What are the areas in which pharma can set measurable targets to be validated by the SBTi?

Taking Pharmanovia as an example, an emission reduction strategy can comprise six focussed workstreams:

  • Air to sea: switching air freight to sea freight, where possible
  • Vehicle fleet: switching fleet vehicles to hybrid/electric or electric only
  • Business travel: Minimising business travel, electing public transport over car mileage
  • Purchased IT and infrastructure: Sourcing mains-powered technology and systems hosted on renewable energy platforms
  • Sustainable development: Sourcing purchased goods from business partners powering their manufacturing facilities with renewable energy
  • Distribution: Sourcing logistics services from business partners powering their transportation modes with renewable energy sources

Defining the areas for improvement are important, but the targets must be measurable and trackable to create a meaningful, lasting impact. Looking to Pharmanovia’s efforts in reducing the impact of goods transportation, for instance, significant progress has already been made with an air-to-sea freight programme launched in August 2022, which avoided 470,000kg of potential CO2 emissions.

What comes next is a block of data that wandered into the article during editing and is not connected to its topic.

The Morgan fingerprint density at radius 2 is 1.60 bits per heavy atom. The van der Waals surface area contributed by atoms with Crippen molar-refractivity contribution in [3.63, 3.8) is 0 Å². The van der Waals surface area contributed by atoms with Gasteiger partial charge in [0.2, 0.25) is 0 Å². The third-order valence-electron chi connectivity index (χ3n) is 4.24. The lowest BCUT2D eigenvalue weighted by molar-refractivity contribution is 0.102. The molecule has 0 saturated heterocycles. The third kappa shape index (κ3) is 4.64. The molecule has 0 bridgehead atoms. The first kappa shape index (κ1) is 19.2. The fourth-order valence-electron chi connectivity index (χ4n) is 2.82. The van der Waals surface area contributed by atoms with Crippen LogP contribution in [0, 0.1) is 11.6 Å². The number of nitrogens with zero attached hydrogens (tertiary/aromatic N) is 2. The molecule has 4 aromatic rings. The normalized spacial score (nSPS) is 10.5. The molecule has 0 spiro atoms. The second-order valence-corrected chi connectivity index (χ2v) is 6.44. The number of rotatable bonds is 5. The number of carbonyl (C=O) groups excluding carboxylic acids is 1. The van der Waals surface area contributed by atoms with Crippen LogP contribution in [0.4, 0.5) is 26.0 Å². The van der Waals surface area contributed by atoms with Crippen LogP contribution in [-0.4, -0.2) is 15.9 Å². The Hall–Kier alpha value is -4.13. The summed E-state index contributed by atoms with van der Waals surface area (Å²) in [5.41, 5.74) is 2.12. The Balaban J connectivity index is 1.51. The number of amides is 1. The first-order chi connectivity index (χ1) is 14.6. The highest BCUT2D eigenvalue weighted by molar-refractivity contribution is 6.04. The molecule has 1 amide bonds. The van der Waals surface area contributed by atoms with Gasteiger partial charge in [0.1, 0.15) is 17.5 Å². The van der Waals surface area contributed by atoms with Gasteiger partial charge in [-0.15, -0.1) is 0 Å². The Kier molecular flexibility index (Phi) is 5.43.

A strong ESG strategy is fundamental to net zero ambitions and the sustainability of pharma

Little impact can be achieved through reactive pharma tactics, but instead a robust ESG strategy is needed for every organisation with full buy-in from senior leadership and ESG accountability embedded across the organisation. The industry must acknowledge that this also extends beyond the business, addressed throughout all business operations, with any partners, and across the supply chain.

However, vetting third-party suppliers across the globe to align with your sustainable practices - a barrier that many face - is not easy. The pharma industry must take responsibility to educate and vet suppliers on compliance and be transparent.

Ultimately, pharma companies are committed to improving the health of humanity. Our environment is inextricably linked to health and so it must be a core part of any pharma strategy. With more and more companies showing what’s possible to do differently, there are no excuses for climate change policies to slip through the net of responsibility.

1.National Aeronautics and Space Administration (NASA), Vital Signs, Carbon Dioxide. Available at: Last Accessed May 2023
2.United Nations (UN), Climate Change, Key Findings. Available at: Last accessed April 2023.
3.United Nations (UN), Climate Change, Net Zero Coalition. Available at: Last accessed April 2023.
4.Science-Based Target Initiative. Available at: Last accessed April 2023.

Neeshe Williams
profile mask
Neeshe Williams
31 May, 2023